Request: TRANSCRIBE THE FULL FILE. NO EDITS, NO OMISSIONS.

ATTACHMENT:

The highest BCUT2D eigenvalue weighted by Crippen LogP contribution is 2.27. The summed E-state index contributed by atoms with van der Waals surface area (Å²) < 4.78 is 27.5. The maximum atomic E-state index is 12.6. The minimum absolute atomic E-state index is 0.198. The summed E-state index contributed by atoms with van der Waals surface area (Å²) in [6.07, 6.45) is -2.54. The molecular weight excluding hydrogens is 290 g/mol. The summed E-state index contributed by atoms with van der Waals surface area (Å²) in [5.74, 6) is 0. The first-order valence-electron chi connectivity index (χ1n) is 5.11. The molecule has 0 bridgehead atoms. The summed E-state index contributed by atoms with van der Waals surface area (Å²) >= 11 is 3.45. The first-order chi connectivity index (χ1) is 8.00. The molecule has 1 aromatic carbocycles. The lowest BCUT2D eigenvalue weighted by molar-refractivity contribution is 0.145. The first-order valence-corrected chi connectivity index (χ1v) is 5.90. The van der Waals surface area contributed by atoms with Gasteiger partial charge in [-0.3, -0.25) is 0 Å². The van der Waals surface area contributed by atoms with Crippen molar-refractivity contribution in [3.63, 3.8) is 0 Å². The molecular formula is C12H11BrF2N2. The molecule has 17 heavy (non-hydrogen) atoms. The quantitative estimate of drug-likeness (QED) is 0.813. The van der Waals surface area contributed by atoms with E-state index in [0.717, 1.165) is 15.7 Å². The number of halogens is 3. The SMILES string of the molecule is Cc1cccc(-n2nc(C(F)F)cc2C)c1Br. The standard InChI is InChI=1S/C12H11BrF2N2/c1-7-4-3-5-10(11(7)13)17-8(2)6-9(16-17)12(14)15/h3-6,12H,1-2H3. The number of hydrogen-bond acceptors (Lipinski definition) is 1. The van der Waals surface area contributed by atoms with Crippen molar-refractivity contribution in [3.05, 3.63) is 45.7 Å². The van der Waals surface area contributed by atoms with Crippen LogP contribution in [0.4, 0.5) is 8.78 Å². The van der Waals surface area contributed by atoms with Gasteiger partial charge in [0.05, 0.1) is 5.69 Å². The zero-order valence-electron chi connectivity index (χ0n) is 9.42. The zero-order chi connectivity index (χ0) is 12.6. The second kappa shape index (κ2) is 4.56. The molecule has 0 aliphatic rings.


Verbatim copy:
The highest BCUT2D eigenvalue weighted by Crippen LogP contribution is 2.27. The summed E-state index contributed by atoms with van der Waals surface area (Å²) < 4.78 is 27.5. The maximum atomic E-state index is 12.6. The minimum absolute atomic E-state index is 0.198. The summed E-state index contributed by atoms with van der Waals surface area (Å²) in [6.07, 6.45) is -2.54. The molecular weight excluding hydrogens is 290 g/mol. The summed E-state index contributed by atoms with van der Waals surface area (Å²) in [5.74, 6) is 0. The first-order valence-electron chi connectivity index (χ1n) is 5.11. The molecule has 0 bridgehead atoms. The summed E-state index contributed by atoms with van der Waals surface area (Å²) >= 11 is 3.45. The first-order chi connectivity index (χ1) is 8.00. The molecule has 1 aromatic carbocycles. The lowest BCUT2D eigenvalue weighted by molar-refractivity contribution is 0.145. The first-order valence-corrected chi connectivity index (χ1v) is 5.90. The van der Waals surface area contributed by atoms with Gasteiger partial charge in [-0.3, -0.25) is 0 Å². The van der Waals surface area contributed by atoms with Crippen molar-refractivity contribution in [3.63, 3.8) is 0 Å². The molecular formula is C12H11BrF2N2. The molecule has 17 heavy (non-hydrogen) atoms. The quantitative estimate of drug-likeness (QED) is 0.813. The van der Waals surface area contributed by atoms with E-state index in [0.717, 1.165) is 15.7 Å². The number of halogens is 3. The SMILES string of the molecule is Cc1cccc(-n2nc(C(F)F)cc2C)c1Br. The standard InChI is InChI=1S/C12H11BrF2N2/c1-7-4-3-5-10(11(7)13)17-8(2)6-9(16-17)12(14)15/h3-6,12H,1-2H3. The number of hydrogen-bond acceptors (Lipinski definition) is 1. The van der Waals surface area contributed by atoms with Crippen molar-refractivity contribution in [3.05, 3.63) is 45.7 Å². The van der Waals surface area contributed by atoms with Crippen LogP contribution in [0.4, 0.5) is 8.78 Å². The van der Waals surface area contributed by atoms with Gasteiger partial charge in [0.05, 0.1) is 5.69 Å². The zero-order valence-electron chi connectivity index (χ0n) is 9.42. The zero-order chi connectivity index (χ0) is 12.6. The second kappa shape index (κ2) is 4.56. The molecule has 0 aliphatic rings.